Elementary Teacher Arrested After Allegedly Putting Girls Through Sick Game Called ‘The Cave’

“How did this go on for so long?”

That’s what one parent asked police regarding a highly regarded teacher’s failure to report a co-worker despite multiple reports of inappropriate behavior with young girls.

James Eschert, 51, was arrested in January by police in Plymouth, Connecticut, and faces five charges of risk of injury along with two charges of fourth-degree sexual assault.

Law & Crime called both charges misdemeanors, but risk of injury appears to be a felony charge and, according to Connecticut Code – Sec. 53a-73a, the latter charges are considered felonies when the victim(s) are under 16 years old.

An affidavit filed in support of the arrest warrant for Eschert and his co-workers, which does not name the alleged underage victims or their family members and refers to Eschert as “Mr. E,” details some pretty disgusting allegations.

The mother of “V11,” one of the alleged victims in the case, said she believed Eschert had been abusing his students for 20 years.

“Mom remembers her now 28-year-old niece [emphasis added] telling her how she remembers Mr. E as a touchy, feely kind of guy and recalls a time when Mr. E chaperoned a school trip to an amusement park and one of her friends went on a two-person ride with Mr. E and her friend sat between Mr. E’s legs,” the affidavit reads. “According to mom, her niece recalls her friend getting off that ride and being really creeped out.”

“I asked her why she thinks Mr. E did all of this,” the investigating detective swore in the affidavit. “She said, ‘Because he likes girls. Little girls.'”

The affidavit, which runs to 22 pages, is available in its entirety below. I wouldn’t read the whole thing unless you have a particularly strong stomach, but here’s one more excerpt from it, this time from V5. (For the record, I’ve cleaned up the punctuation a little, for readability’s sake.)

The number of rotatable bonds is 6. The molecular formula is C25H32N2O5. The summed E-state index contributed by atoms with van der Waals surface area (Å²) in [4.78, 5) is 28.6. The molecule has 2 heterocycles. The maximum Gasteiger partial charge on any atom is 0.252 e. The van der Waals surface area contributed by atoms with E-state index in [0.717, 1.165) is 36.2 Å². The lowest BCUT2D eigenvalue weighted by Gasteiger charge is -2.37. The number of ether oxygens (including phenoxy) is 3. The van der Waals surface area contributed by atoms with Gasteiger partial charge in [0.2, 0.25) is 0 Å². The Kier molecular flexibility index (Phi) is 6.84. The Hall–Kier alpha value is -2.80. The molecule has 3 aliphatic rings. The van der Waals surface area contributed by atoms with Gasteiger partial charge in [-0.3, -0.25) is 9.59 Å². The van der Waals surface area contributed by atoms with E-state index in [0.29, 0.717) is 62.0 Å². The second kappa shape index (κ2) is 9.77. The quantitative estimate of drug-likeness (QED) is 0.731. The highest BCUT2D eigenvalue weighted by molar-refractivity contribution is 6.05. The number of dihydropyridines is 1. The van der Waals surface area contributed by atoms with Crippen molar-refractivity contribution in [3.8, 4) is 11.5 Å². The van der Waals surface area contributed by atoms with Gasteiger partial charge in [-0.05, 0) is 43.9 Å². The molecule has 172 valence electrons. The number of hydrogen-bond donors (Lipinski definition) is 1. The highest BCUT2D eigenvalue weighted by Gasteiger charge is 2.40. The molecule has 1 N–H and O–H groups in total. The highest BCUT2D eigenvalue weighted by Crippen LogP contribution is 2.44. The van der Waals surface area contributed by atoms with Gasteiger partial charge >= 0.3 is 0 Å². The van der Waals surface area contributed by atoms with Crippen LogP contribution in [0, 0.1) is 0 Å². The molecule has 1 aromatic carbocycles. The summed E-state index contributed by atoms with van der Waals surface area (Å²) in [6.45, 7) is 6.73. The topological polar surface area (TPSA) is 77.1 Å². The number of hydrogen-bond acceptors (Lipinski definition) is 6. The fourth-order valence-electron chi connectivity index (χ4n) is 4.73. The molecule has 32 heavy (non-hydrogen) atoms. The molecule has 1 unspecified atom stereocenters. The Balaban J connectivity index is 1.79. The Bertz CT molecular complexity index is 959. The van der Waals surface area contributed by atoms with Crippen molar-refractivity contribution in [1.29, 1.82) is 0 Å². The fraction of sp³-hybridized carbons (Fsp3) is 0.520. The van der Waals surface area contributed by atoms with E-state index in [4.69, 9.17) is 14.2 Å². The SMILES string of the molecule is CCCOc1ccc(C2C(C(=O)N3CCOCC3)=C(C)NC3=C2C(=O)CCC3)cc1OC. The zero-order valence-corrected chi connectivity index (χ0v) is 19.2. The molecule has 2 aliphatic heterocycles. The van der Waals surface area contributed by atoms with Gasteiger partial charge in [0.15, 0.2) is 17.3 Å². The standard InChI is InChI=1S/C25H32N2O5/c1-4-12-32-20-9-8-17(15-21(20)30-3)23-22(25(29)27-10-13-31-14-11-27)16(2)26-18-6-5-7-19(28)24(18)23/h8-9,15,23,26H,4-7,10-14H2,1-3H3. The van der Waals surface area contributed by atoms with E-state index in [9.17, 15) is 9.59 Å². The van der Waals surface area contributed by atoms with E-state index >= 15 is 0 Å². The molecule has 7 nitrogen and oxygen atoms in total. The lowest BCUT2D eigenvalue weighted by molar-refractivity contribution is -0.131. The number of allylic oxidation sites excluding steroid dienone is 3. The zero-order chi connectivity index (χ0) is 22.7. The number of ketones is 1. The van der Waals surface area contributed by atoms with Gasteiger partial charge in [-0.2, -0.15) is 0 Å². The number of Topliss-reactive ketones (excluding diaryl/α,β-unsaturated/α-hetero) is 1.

“‘He would pick you up and place you on his lap and he would say ‘You can do your work like normal’ and he would hold you and he would rub you on him or he would rub himself on you and he would wrap his arms around you and he wouldn’t let you go.’ She said he favored the girls.

“With regard to his desk in the classroom, she said Mr. E would give them papers, streamers and decorations and he would call his classroom desk ‘The cave.’ She said, ‘We would sit under there drawing … and he would let us do our work underneath there and he would let us decorate it to make it look nice.’ He would then roll his chair all the way forward so they were ‘crammed in there and he would be bumping his hips forward.’ She said they were stuck under there and he wouldn’t let them out until he had something to do.

“She said sometimes they were under there 15 to 20 minutes. Sometimes less.”

Even the possibility that this went on for 20 years is enough to make my blood boil, but, sadly, the alleged sexual abuse had been reported by Eschert’s students and their parents for years. School system officials all but ignored the complaints.

At least four of them have now been arrested and charged with failure to report the allegations.

“[Sherri] Turner, 59, Crystal Collins, 59, Melissa Morelli, 45, and Rebecca Holleran, 48, were charged by warrant last week with failure to report the abuse, neglect or injury of a child or imminent risk of serious harm to a child,” CT Insider reported on Aug. 30.

“All four were released on a promise to appear,” the report stated, indicating that none of the accused were required to post bail.

You can read Eschert’s arrest warrant and the affidavit of the investigating officer here:

Eschert Complaint by The Western Journal on Scribd

To make matters worse, Eschert’s was only one of 269 cases of K-12 educators arrested nationwide during the first three-quarters of 2022, Fox News reported last week.

That’s one per day.

Details on all of the arrests weren’t available, but at least 200 of those arrests were for crimes allegedly victimizing students.

Granted, even numbers that large constitute only a tiny percentage of the 3.2 million public school teachers in the U.S. They’re not all bad apples; my wife taught in a number of public schools early in her career, so spare me your emails, please.

But how many bad apples does it take before we consider the problem widespread?

“The number of teachers arrested for child sex abuse is just the tip of the iceberg — much as it was for the Catholic Church prior to widespread exposure and investigation in the early 2000s,” Christopher Rufo, a senior fellow at the Manhattan Institute, told Fox.

“The best available academic research, published by the Department of Education, suggests that nearly 10 percent of public school students suffer from physical abuse between kindergarten and twelfth grade.”

“According to that research, the scale of sexual abuse in the public schools is nearly 100 times greater than that of the Catholic Church,” he added.

“The question for critics who seek to downplay the extent of public-school sexual abuse is this: How many arrests need to happen before you consider it a problem? How many children need to be sexually abused by teachers before you consider it a crisis?”

This article appeared originally on The Western Journal.